Too Fast for Conditions
The FMCSA states, "Driving too fast for conditions is defined as traveling at a speed that is greater than a reasonable standard for safe driving. Examples of conditions where drivers may find themselves driving too fast include: wet roadways (rain, snow, or ice), reduced visibility (fog), uneven roads, construction zones, curves, intersections, gravel roads, and heavy traffic."
Driving too fast for conditions robs the operator of time needed to react, steer, brake and avoid problems. Speed increases stopping distance, and the raw energy stored in the vehicle -- possibly translating what might have been a fender bender into a crash with ambulance and tow truck.
Defensive Driving is a form of training that goes beyond the mastery of the rules of the road and the basic mechanics of driving.
The goal is to reduce the risk of driving by anticipating dangerous situations, despite adverse conditions or the mistakes of others. This can be achieved through adherence to a variety of general rules, as well as the practice of certain driving techniques.
The driver must operate in such a way that he/she:
- Commits no errors himself.
- Controls his vehicle to make due allowance for the condition(s) of the road, the weather, or traffic. Slow down and leave extra space!
- Controls his vehicle to make due allowance to avoid the mistakes made by others. Get the Big Picture, keep your eyes moving!
If a driver is only paying attention to his/her own skills, he/she is driving Offensively, not Defensively. An Offensive Driver is not a Safe Driver.
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Posted in Safety
So how should you respond when stopped for a traffic violation?
Think like a cop and follow these helpful tips.
Stay calm: Don't freak out, jam on the brakes and stop in the lane. Get over to the far right side of the road as safely and quickly as you can. Then turn off the engine.
Be polite: Your mother was right. Good manners could mean the difference between a (free) warning and a fine-laden ticket.
Don't argue: Save your rebuttal for your court date. Refusing to provide your driver's license or becoming belligerent could be considered obstructing justice—and could land you in jail.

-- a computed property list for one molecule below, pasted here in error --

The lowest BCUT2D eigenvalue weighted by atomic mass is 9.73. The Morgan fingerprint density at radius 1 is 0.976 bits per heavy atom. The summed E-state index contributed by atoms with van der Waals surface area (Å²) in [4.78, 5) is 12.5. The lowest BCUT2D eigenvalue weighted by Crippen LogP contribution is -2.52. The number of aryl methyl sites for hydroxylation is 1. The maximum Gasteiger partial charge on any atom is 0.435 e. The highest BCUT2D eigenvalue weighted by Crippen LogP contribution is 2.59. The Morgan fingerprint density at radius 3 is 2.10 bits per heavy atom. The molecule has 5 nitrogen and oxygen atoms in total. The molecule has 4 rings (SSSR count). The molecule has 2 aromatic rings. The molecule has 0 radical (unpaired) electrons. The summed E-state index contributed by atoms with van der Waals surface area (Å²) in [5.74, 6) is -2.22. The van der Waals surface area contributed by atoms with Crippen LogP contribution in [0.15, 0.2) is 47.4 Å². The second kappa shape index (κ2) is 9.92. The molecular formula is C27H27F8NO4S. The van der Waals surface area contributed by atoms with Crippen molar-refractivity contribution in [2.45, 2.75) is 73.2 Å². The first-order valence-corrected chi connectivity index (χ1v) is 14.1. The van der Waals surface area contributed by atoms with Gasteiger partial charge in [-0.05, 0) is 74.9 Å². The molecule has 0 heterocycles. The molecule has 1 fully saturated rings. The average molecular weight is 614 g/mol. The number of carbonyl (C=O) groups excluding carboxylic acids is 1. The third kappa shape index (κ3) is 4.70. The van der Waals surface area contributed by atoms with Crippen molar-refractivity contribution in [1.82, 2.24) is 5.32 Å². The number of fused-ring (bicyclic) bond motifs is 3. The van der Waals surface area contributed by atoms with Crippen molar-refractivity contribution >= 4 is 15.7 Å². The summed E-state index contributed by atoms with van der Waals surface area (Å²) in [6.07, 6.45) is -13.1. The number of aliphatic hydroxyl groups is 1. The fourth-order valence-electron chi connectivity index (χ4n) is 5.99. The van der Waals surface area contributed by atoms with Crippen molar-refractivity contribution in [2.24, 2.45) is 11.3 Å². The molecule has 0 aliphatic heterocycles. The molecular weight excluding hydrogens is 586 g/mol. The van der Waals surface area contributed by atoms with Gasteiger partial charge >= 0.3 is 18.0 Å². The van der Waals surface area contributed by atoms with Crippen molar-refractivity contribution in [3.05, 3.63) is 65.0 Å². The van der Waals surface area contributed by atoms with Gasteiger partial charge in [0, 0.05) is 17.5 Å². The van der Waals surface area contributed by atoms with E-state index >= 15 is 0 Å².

No sleight of hand: Roll down all the windows so it's easy for the officer to see inside the vehicle. At night, turn on the dome light. Then keep your hands on the steering wheel. Wait for the officer to ask you for the required documentation.
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- Drive with extra care and attention around snowplows
- Don’t crowd the plow—give them room to work. The plows are wide and can cross the centerline or shoulder.
- Don’t tailgate and try not to pass. If you must pass, take extreme caution and beware of the snow cloud.
- Snowplows travel below the posted speed limit—be patient.
A snowplow operator’s field of vision is restricted. You may see them but they may not see you. Keep your distance and watch for sudden stops or turns.
Drain Your Air Tanks
As the weather turns colder any moisture built up in your air tanks may freeze and hinder your brakes.
Always release any water build up manually as part of your pre-trip inspection to insure safe operation of your air brakes.
Further, make emptying your air tanks part of your post trip during the winter months. That way you will release any water build up before your truck has had a chance to cool for 10 hours or more.
THREE POINTS OF CONTACT
It’s that time of the year again – The steps of your truck will be slippery with ice from cold temperatures. Whenever you climb into or out of your truck use Three Points of Contact to insure you do not slip. The three point rule is when three of your four limbs are always in contact with the truck, either two feet and one hand or two hands while you lift your foot to step into the truck. If you are carrying something put it into the vehicle before climbing in so both hands will be free to use three points of contact. Finally, take your time. When you rush is when you slip or miss obstacles on the ground.
Winter: Jake Brake
With the weather changes it is important to remember that your Jake brake (Engine Brake) should be turned off when the roads become slippery from snow, ice, sleet, or rain. Your Jake brake only slows your tractor, not your trailer. When on a slippery road the Jake brake will cause your trailer to push forward and slide out from behind you – Resulting in a jack knifed truck. Avoid the jack knife and turn the Jake brake off when the weather turns bad.